USTA Manages Reputation with New Coat of Paint
On television, conflict equals ratings. One of the most exciting moments at last year’s US Open was created by a terrible line call in a match between Capriati and S. Williams.
Williams was robbed. But there was nothing she could do since the USTA does not allow for challenges, something some of the television announcers, most of whom are former pros, have been pushing for some time now.
When a professional athlete works as hard as they do to make it into the US Open, and a negligent line call affects their chance of winning in any way, the officiating organization’s credibility comes into play, and everyone takes the sport less seriously. Why not allow a limited number of challenges per player? It would certainly amplify the conflict level of the matches and make for more exciting, and probably even higher-rated, matches on TV.
The lousy line calls at last year’s US Open were reprehensible. Cliff Drysdale knew it. Shotspot knew it. The fans in the Stadium knew it. The television audience knew it. Even the USTA knew it. Unfortunately, the only person who didn’t was in the chair. The poor line call was answered with a flurry of negative press coverage in the mainstream news media, leading to a genuine public relations crisis.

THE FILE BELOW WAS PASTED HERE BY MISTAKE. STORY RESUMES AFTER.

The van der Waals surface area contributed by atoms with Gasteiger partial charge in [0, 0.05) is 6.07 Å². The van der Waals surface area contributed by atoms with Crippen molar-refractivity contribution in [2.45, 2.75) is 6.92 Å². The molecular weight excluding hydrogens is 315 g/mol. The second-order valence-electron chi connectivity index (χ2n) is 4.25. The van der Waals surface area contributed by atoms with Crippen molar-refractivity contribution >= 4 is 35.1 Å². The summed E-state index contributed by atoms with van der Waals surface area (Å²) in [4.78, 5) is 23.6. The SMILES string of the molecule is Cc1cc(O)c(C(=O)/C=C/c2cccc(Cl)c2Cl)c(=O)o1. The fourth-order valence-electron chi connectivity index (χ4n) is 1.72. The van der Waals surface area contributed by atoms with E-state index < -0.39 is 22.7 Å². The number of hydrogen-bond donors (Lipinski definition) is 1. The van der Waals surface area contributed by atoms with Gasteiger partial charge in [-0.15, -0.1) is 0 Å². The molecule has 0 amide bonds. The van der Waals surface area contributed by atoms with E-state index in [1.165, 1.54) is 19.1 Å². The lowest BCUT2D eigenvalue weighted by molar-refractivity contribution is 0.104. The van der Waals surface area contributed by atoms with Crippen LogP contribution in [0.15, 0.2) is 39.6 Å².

How does the USTA respond? Does Arlen Kantarian – whose name is now linked to last year’s scandal — announce that the USTA will adapt and improve how they officiate the game of tennis? Do they seize the moment and introduce line challenges, or let the umpire review close line call themselves with Shotspot? No. Why make substantive changes since they already gave Serena a half-baked public apology? They opt for a new coat of paint instead and decide to change the color of the court to blue.
These guys could use a good PR firm. Their superficial announcement does nothing to reinvigorate the sport, nothing to reinstate confidence in the game from viewers, and nothing to protect the athletes who dedicate their lives to the sport. The players are getting better, serving faster and hitting harder. What will it take for the USTA to realize it needs to figure out how to keep up?